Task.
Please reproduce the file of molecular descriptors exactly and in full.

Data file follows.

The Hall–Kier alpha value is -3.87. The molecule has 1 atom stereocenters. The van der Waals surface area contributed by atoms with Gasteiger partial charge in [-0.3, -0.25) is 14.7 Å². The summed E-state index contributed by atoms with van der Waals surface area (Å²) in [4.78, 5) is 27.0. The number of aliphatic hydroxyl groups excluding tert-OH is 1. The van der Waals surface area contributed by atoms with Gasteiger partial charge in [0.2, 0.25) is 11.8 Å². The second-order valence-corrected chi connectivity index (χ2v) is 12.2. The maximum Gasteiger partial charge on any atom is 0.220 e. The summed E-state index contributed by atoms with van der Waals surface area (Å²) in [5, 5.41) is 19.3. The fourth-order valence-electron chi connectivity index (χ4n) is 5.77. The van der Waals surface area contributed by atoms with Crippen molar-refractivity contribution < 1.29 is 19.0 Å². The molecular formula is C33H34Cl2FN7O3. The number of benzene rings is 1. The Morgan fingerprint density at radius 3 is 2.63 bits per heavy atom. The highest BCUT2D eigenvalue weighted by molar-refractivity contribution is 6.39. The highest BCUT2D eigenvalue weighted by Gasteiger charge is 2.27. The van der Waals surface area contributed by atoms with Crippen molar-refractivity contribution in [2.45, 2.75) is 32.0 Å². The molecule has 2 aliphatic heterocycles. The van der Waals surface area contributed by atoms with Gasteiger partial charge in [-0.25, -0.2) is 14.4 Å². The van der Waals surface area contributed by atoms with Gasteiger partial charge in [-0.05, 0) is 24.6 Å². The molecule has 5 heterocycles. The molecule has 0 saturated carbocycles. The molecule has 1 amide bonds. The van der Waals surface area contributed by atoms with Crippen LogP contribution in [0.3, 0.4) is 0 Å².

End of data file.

The Hall–Kier alpha value is -3.87. The molecule has 1 atom stereocenters. The van der Waals surface area contributed by atoms with Gasteiger partial charge in [-0.3, -0.25) is 14.7 Å². The summed E-state index contributed by atoms with van der Waals surface area (Å²) in [4.78, 5) is 27.0. The number of aliphatic hydroxyl groups excluding tert-OH is 1. The van der Waals surface area contributed by atoms with Gasteiger partial charge in [0.2, 0.25) is 11.8 Å². The second-order valence-corrected chi connectivity index (χ2v) is 12.2. The maximum Gasteiger partial charge on any atom is 0.220 e. The summed E-state index contributed by atoms with van der Waals surface area (Å²) in [5, 5.41) is 19.3. The fourth-order valence-electron chi connectivity index (χ4n) is 5.77. The van der Waals surface area contributed by atoms with Crippen molar-refractivity contribution < 1.29 is 19.0 Å². The molecular formula is C33H34Cl2FN7O3. The number of benzene rings is 1. The Morgan fingerprint density at radius 3 is 2.63 bits per heavy atom. The highest BCUT2D eigenvalue weighted by molar-refractivity contribution is 6.39. The highest BCUT2D eigenvalue weighted by Gasteiger charge is 2.27. The van der Waals surface area contributed by atoms with Crippen molar-refractivity contribution in [2.45, 2.75) is 32.0 Å². The molecule has 2 aliphatic heterocycles. The van der Waals surface area contributed by atoms with Gasteiger partial charge in [-0.25, -0.2) is 14.4 Å². The van der Waals surface area contributed by atoms with Gasteiger partial charge in [-0.05, 0) is 24.6 Å². The molecule has 5 heterocycles. The molecule has 0 saturated carbocycles. The molecule has 1 amide bonds. The van der Waals surface area contributed by atoms with Crippen LogP contribution in [0.3, 0.4) is 0 Å².